Two sessions at AACC’s 8th Annual Mass Spectrometry and Separation Sciences for Laboratory Medicine Conference highlight cutting-edge mass spectrometry (MS) applications in toxicology analysis and targeted metabolomic profiling. “Overall, these two sessions provide information for short-term to immediate implementation of new skills in the lab and mid- to long-term strategic plans for mass spectrometry applications in personalized medicine,” conference program chair Yan Victoria Zhang, PhD, DABCC, director of the University of Rochester Medical Center’s Clinical Mass Spectrometry and Toxicology lab, told CLN Stat.

AACC President Dennis Dietzen, PhD, DABCC, FADLM, professor of pathology and immunology at Washington University School of Medicine in St. Louis, will kick off the session Personalized/Precision Medicine and Metabolomics, with a discussion about targeted metabolomic profiling of maternal-fetal and pediatric pathology. Newborn errors of metabolism is one of the early metabolomics applications of MS, Zhang said. “It was so early that the terminology of metabolomics didn’t even exist when we are already performing this type of assays in the clinical environment. It is also a reflection of personalized medicine,” she added. The session will highlight further developments in pediatric pathology using MS to study metabolomics, as well as new developments in personalized medicine. Labs will learn strategic directions to position themselves for long-term development, Zhang said.

William Clarke, PhD, professor of pathology at Johns Hopkins University will follow Dietzen with a talk on clinical MS for optimizing cancer therapy. Ping Wang, PhD, associate professor of pathology and laboratory medicine at the University Of Pennsylvania’s Perelman School of Medicine, will wrap up the session by discussing her experience in using MS in metabolomics and therapeutic drug monitoring.

Participants who attend Session 2, Toxicology and Innovative Clinical Practices, will learn about new and practical applications of MS in toxicology—skills they could implement right after the conference, Zhang said. “Toxicology is an area that has a long history with mass spectrometry. However, it continues to be an active field with innovative applications of mass spectrometry,” she summarized.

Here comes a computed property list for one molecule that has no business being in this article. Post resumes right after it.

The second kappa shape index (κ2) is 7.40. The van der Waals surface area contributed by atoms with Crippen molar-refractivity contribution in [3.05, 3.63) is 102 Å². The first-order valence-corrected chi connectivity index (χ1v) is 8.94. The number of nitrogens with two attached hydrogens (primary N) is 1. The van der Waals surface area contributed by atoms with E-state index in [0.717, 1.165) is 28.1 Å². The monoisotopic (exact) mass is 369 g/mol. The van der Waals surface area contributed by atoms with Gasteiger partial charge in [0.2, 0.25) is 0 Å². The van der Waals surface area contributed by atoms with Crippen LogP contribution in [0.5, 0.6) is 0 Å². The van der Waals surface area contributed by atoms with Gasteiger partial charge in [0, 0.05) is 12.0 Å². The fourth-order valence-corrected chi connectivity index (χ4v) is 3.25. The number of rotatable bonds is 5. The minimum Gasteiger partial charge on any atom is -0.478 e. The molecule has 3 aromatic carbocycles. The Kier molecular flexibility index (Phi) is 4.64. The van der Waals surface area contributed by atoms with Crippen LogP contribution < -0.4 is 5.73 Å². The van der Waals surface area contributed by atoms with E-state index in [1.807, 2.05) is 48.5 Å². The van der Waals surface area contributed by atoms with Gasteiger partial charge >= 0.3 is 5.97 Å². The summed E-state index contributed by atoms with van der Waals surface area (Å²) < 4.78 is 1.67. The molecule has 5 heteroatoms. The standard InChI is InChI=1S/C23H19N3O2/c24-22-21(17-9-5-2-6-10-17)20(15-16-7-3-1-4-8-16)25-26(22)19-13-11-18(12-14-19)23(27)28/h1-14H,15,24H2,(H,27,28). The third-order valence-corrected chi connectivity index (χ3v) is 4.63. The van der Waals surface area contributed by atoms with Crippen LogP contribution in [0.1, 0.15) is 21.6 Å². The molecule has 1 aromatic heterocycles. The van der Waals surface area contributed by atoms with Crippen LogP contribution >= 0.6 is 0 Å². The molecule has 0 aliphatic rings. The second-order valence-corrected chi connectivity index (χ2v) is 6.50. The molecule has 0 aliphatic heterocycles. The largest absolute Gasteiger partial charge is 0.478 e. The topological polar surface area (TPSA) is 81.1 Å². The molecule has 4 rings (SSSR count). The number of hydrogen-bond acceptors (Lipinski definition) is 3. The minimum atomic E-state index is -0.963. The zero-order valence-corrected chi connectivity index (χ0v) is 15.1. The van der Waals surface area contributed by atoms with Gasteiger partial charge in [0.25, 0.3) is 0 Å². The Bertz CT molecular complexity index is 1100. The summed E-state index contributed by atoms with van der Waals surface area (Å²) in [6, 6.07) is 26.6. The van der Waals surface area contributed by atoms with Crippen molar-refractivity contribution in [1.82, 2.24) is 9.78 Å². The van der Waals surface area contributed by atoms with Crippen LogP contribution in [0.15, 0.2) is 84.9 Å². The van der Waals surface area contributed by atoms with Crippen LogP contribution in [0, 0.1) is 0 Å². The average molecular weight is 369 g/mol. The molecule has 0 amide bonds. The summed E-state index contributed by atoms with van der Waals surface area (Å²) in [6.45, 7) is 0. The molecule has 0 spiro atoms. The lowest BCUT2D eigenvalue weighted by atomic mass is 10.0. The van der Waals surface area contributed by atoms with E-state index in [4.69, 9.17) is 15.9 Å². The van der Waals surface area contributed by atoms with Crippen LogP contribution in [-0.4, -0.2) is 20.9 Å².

One of the speakers, Frederick Strathmann, PhD, PhD, MBA, DABCC (CC, TC), vice president of QA, director of new technology and innovation and assistant laboratory director at NMS Labs, Willow Grove, Pennsylvania, will discuss how operational management strategies combined with innovative technology could improve the customized toxicology throughput needs of clinical laboratories. “Throughput is a common and multifaceted challenge in any laboratory environment. Numerous approaches to solving workflow inefficiencies while maintaining high quality have been highly effective in the laboratory setting,” Strathmann told CLN Stat.

Strathmann will join Steven Wong, PhD, professor of pathology at Wake Forest School of Medicine, who will expound on rational uses of pharmacometabolomics and pharmacogenomics to manage pain and opioid addiction, and Kenichi Tamama, MD, PhD, assistant professor of pathology at the University of Pittsburgh School of Medicine, whose talk will cover MS-based detection methods for newly emerging psychoactive drugs.

Clinical labs sometimes miss the boat in using MS for toxicology analyses, Strathmann continued. “Technologies are oftentimes overhyped and applied incorrectly. The initial excitement wanes when reality sets in and a one-size-fits-all solution is not achievable,” he said. His presentation will provide examples of such misapplied technologies and why they weren’t adopted. “Reimagining how these technologies can solve more general problems will hopefully spark constructive debate and some creativity amongst the audience,” he said.

To get additional insights into Strathmann’s work, be sure to attend the NMS pre-conference clinical lab tour on October 3, one of four such tours available to participants. The NMS tour will cover the lab’s main operations as well as primary research and development systems. NMS is a lab “that has successfully combined clinical and forensic workflows with an impressive depth of toxicological offerings,” he said. Presentations will focus on how NMS has led the response to novel psychoactive substances, both from an administrative perspective and an analytical perspective.

The conference’s well-rounded agenda also includes expert discussions on day-to-day operations, assay development, and validation for laboratory-developed tests, as well as updates and insights on tissue imaging and proteomics.

Register now for AACC’s 8th Annual Mass Spectrometry and Separation Sciences for Laboratory Medicine Conference October 4–5 in Philadelphia and earn 9.5 ACCENT credits.